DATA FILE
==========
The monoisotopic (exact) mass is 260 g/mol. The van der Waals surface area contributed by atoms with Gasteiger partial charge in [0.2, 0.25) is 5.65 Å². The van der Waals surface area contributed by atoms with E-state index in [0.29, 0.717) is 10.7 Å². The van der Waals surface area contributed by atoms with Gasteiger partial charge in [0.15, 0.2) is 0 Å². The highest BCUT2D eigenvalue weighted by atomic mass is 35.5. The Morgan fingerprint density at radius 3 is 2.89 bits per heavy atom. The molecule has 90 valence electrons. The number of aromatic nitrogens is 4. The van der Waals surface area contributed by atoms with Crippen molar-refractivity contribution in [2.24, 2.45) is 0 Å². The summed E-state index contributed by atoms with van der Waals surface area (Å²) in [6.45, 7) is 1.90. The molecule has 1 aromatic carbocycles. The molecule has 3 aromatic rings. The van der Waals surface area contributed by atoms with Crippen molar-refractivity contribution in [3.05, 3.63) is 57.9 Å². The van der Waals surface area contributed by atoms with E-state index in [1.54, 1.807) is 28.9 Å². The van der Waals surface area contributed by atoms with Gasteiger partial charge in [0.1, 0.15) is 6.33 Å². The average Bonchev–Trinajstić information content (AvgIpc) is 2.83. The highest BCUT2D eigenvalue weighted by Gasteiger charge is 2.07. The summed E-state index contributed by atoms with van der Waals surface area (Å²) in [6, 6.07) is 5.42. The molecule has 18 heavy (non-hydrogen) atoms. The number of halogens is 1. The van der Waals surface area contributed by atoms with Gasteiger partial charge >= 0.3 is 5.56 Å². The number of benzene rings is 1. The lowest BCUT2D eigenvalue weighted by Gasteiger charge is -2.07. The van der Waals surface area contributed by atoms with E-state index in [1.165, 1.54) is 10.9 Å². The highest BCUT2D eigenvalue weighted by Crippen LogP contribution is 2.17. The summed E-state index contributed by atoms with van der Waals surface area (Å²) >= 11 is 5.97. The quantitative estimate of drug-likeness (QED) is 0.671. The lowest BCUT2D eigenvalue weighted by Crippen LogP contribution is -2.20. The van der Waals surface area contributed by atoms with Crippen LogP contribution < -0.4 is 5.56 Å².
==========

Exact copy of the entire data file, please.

The monoisotopic (exact) mass is 260 g/mol. The van der Waals surface area contributed by atoms with Gasteiger partial charge in [0.2, 0.25) is 5.65 Å². The van der Waals surface area contributed by atoms with E-state index in [0.29, 0.717) is 10.7 Å². The van der Waals surface area contributed by atoms with Gasteiger partial charge in [0.15, 0.2) is 0 Å². The highest BCUT2D eigenvalue weighted by atomic mass is 35.5. The Morgan fingerprint density at radius 3 is 2.89 bits per heavy atom. The molecule has 90 valence electrons. The number of aromatic nitrogens is 4. The van der Waals surface area contributed by atoms with Crippen molar-refractivity contribution in [2.24, 2.45) is 0 Å². The summed E-state index contributed by atoms with van der Waals surface area (Å²) in [6.45, 7) is 1.90. The molecule has 1 aromatic carbocycles. The molecule has 3 aromatic rings. The van der Waals surface area contributed by atoms with Crippen molar-refractivity contribution in [3.05, 3.63) is 57.9 Å². The van der Waals surface area contributed by atoms with E-state index in [1.54, 1.807) is 28.9 Å². The van der Waals surface area contributed by atoms with Gasteiger partial charge in [0.1, 0.15) is 6.33 Å². The average Bonchev–Trinajstić information content (AvgIpc) is 2.83. The highest BCUT2D eigenvalue weighted by Gasteiger charge is 2.07. The summed E-state index contributed by atoms with van der Waals surface area (Å²) in [6, 6.07) is 5.42. The molecule has 18 heavy (non-hydrogen) atoms. The number of halogens is 1. The van der Waals surface area contributed by atoms with Gasteiger partial charge >= 0.3 is 5.56 Å². The number of benzene rings is 1. The lowest BCUT2D eigenvalue weighted by Gasteiger charge is -2.07. The van der Waals surface area contributed by atoms with E-state index in [1.165, 1.54) is 10.9 Å². The highest BCUT2D eigenvalue weighted by Crippen LogP contribution is 2.17. The summed E-state index contributed by atoms with van der Waals surface area (Å²) >= 11 is 5.97. The quantitative estimate of drug-likeness (QED) is 0.671. The lowest BCUT2D eigenvalue weighted by Crippen LogP contribution is -2.20. The van der Waals surface area contributed by atoms with Crippen LogP contribution < -0.4 is 5.56 Å².